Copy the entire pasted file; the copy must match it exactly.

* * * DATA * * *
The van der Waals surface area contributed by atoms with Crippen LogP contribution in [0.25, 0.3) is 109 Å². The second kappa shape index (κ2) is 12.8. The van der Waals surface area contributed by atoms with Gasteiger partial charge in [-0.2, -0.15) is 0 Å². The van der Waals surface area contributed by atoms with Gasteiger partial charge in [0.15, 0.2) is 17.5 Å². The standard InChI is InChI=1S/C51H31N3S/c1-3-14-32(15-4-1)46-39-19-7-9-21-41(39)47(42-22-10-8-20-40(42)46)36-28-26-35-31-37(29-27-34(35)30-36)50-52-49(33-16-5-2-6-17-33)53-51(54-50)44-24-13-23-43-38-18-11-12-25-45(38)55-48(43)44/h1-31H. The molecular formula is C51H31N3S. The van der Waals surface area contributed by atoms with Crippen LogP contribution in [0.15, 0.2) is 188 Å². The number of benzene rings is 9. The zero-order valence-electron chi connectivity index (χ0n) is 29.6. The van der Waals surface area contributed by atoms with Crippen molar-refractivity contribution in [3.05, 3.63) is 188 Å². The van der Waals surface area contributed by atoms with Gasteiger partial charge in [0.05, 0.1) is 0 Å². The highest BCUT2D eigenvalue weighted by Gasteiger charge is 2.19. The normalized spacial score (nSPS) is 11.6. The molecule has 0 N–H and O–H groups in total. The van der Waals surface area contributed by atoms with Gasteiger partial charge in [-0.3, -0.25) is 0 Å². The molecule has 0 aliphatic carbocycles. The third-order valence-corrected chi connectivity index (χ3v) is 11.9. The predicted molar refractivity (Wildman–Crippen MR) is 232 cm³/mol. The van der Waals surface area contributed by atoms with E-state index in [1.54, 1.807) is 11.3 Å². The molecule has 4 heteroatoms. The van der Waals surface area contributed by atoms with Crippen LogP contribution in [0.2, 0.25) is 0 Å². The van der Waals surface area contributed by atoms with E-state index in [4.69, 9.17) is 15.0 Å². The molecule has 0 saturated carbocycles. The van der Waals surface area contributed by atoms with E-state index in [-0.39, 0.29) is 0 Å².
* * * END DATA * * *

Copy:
The van der Waals surface area contributed by atoms with Crippen LogP contribution in [0.25, 0.3) is 109 Å². The second kappa shape index (κ2) is 12.8. The van der Waals surface area contributed by atoms with Gasteiger partial charge in [-0.2, -0.15) is 0 Å². The van der Waals surface area contributed by atoms with Gasteiger partial charge in [0.15, 0.2) is 17.5 Å². The standard InChI is InChI=1S/C51H31N3S/c1-3-14-32(15-4-1)46-39-19-7-9-21-41(39)47(42-22-10-8-20-40(42)46)36-28-26-35-31-37(29-27-34(35)30-36)50-52-49(33-16-5-2-6-17-33)53-51(54-50)44-24-13-23-43-38-18-11-12-25-45(38)55-48(43)44/h1-31H. The molecular formula is C51H31N3S. The van der Waals surface area contributed by atoms with Crippen LogP contribution in [0.15, 0.2) is 188 Å². The number of benzene rings is 9. The zero-order valence-electron chi connectivity index (χ0n) is 29.6. The van der Waals surface area contributed by atoms with Crippen molar-refractivity contribution in [3.05, 3.63) is 188 Å². The van der Waals surface area contributed by atoms with Gasteiger partial charge in [0.05, 0.1) is 0 Å². The highest BCUT2D eigenvalue weighted by Gasteiger charge is 2.19. The normalized spacial score (nSPS) is 11.6. The molecule has 0 N–H and O–H groups in total. The van der Waals surface area contributed by atoms with Gasteiger partial charge in [-0.3, -0.25) is 0 Å². The molecule has 0 aliphatic carbocycles. The third-order valence-corrected chi connectivity index (χ3v) is 11.9. The predicted molar refractivity (Wildman–Crippen MR) is 232 cm³/mol. The van der Waals surface area contributed by atoms with E-state index in [1.54, 1.807) is 11.3 Å². The molecule has 4 heteroatoms. The van der Waals surface area contributed by atoms with Crippen LogP contribution in [0.2, 0.25) is 0 Å². The van der Waals surface area contributed by atoms with E-state index in [4.69, 9.17) is 15.0 Å². The molecule has 0 saturated carbocycles. The van der Waals surface area contributed by atoms with E-state index in [-0.39, 0.29) is 0 Å².